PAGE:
The iCandidate: 10th Installment cover

The iCandidate: 10th Installment

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To begin with Installment 1, please click here.
The iCandidate is a unique interactive thriller about a political reality show to choose a potential President of the United States in which the reader has a key say in how the plot unfolds.
In The iCandidate, eight finalists from all walks of life face the kind of challenges they might have to deal with in the Oval Office:
• Will they use the nuclear button?
• What will they do about ISIS?
• How will they cope in a crisis?
At the end of each round the reader gets to cast an iVote to help determine who stays and who goes home. It is democracy in its purest form, free from party loyalties, donor obligations and antiquated electoral practices.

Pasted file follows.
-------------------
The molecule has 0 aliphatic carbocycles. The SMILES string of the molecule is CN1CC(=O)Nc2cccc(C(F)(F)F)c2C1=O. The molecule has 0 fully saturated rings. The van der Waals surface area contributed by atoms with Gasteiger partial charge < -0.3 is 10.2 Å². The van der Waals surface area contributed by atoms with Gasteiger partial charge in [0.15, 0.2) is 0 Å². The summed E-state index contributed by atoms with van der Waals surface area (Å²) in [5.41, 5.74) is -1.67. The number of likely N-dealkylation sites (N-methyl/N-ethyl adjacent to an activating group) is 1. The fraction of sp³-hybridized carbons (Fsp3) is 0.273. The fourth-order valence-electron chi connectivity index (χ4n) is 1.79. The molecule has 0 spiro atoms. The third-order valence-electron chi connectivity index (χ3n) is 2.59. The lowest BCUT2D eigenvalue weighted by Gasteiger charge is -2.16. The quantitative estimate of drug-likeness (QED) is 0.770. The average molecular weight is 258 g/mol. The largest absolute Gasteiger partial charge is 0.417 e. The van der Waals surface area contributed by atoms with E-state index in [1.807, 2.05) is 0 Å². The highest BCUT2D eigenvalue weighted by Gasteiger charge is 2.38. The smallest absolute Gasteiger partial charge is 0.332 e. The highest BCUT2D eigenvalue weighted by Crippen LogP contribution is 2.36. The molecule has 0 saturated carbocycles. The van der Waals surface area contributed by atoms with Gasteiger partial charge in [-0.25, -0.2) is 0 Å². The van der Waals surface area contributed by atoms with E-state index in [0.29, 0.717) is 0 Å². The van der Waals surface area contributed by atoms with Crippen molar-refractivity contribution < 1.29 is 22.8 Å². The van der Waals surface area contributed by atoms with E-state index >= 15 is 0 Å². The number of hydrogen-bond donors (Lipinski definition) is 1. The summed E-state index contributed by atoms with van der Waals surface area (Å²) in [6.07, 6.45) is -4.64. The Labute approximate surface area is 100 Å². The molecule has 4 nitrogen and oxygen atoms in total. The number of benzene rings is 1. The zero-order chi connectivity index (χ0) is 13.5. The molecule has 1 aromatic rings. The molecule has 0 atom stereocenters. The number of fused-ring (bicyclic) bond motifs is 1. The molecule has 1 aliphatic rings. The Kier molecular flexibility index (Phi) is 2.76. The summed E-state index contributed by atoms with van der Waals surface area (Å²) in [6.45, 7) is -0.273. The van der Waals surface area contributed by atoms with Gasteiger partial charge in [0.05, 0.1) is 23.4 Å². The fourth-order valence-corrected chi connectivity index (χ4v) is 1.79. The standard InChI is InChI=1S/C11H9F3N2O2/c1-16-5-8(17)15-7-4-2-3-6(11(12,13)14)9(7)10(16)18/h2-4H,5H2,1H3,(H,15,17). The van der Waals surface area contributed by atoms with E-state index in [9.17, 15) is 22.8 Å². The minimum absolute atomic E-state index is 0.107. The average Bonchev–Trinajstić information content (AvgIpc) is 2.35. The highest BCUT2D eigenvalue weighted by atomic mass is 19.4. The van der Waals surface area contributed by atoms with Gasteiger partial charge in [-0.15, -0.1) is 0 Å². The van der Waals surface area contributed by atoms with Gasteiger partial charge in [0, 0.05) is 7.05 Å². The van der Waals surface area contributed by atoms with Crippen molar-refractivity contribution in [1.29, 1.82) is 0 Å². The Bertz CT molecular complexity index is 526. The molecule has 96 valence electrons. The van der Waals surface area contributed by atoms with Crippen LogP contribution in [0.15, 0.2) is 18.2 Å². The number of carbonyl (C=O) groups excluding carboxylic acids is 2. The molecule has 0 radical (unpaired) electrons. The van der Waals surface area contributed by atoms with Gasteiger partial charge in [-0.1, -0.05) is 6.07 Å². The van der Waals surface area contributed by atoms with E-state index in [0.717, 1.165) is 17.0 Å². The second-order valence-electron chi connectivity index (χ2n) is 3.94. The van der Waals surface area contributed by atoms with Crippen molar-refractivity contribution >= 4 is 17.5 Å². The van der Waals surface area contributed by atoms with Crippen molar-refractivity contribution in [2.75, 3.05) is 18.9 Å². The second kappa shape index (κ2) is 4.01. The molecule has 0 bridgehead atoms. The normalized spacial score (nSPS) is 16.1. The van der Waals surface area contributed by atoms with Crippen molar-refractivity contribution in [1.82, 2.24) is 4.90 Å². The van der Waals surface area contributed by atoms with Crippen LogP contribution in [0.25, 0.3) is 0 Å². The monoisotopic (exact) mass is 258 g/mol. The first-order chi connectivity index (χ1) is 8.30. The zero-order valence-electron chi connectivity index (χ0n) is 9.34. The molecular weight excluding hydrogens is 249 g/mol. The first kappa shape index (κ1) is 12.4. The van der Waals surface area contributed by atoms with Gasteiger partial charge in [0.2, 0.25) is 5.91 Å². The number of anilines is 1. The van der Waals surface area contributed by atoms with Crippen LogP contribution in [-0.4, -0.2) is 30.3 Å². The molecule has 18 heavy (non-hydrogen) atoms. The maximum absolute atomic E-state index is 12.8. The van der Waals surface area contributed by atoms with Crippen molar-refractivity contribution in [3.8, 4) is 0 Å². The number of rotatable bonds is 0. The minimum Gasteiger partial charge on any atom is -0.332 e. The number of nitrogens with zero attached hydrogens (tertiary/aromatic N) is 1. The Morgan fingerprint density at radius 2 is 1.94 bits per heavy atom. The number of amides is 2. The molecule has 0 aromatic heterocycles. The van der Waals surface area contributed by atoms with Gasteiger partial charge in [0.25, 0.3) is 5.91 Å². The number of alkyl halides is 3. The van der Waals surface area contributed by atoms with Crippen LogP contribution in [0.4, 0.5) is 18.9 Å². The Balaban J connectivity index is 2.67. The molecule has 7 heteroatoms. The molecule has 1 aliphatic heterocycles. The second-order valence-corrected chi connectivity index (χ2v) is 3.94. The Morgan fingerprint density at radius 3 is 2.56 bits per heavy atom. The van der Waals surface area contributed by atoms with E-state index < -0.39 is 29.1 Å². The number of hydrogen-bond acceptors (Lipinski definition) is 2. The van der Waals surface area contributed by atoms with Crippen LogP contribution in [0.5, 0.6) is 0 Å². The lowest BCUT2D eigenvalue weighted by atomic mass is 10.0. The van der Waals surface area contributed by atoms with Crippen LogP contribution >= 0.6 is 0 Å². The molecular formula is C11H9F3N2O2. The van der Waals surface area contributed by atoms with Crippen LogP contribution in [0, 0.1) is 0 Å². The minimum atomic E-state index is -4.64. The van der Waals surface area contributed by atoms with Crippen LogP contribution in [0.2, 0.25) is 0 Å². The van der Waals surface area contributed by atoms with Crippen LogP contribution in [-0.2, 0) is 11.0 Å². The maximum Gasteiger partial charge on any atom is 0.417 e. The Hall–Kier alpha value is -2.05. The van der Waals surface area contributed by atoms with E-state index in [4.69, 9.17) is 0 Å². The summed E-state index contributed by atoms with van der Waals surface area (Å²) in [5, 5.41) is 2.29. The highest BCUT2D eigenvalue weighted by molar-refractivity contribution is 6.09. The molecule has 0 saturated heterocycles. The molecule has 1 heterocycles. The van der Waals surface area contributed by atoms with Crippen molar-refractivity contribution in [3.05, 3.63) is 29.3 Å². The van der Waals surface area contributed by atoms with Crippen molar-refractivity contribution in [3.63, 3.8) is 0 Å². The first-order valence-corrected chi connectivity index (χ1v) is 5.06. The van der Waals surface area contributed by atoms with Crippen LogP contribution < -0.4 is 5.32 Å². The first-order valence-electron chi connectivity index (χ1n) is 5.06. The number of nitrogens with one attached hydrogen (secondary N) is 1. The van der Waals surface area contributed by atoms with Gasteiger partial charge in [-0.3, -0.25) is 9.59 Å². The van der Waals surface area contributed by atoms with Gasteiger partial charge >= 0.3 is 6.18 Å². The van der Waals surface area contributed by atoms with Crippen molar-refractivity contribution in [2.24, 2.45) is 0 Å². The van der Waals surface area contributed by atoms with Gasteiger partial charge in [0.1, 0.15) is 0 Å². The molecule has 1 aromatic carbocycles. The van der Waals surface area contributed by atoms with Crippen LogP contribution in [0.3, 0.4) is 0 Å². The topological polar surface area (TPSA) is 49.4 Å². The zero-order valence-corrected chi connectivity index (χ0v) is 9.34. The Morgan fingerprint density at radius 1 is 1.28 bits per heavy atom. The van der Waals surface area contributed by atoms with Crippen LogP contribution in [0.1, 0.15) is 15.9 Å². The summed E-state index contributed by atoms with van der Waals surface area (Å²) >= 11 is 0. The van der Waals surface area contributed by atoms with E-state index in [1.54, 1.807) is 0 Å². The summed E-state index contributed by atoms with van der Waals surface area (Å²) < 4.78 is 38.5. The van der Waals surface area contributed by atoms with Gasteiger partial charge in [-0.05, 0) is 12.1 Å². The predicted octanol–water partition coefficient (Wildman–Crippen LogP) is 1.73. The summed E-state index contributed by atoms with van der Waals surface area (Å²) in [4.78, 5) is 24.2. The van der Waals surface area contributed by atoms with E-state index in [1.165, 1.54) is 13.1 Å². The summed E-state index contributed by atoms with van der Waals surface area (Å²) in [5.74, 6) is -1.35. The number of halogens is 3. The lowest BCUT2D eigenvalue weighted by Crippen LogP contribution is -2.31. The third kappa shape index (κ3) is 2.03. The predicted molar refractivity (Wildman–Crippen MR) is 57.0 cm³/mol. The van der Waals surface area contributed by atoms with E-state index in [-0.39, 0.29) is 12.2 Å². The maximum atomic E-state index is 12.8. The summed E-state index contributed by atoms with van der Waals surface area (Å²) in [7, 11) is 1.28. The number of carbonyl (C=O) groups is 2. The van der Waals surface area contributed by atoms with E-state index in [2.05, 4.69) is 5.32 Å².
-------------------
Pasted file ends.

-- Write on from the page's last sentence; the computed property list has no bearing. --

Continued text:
In the novel, serialized weekly on NoteStream, the eventual people’s champion goes on to challenge the political establishment in an iCampaign for the presidency climaxing in an explosive finale in Washington on November 8.
But The iCandidate has even greater aspirations to trigger a revolution in the way America selects the most powerful man or woman on the planet.
Change America one iVote at a time by choosing your iCandidate.
Join the NoteStream Book Club iCandidate: Looking For Heroes – Election 2016 and cast your in-app iVote to save your favorite iCandidates!
Watch out for the release of a second unique contemporary novel - DIVAS by Bill Wagner - this Spring.

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The iCandidate: 10th Installment

Chapter 21: Then There Were Six…

It all happened very quickly.

Kristoff walked briskly onto the stage and after introducing the judges and all the contestants, he asked for the lights to be dimmed. “America, we may be a young country but our history is stamped across our landscape and we are so proud of what we have achieved in our relatively young life.” He’d worked with the writers on this little speech; he was rather proud of it.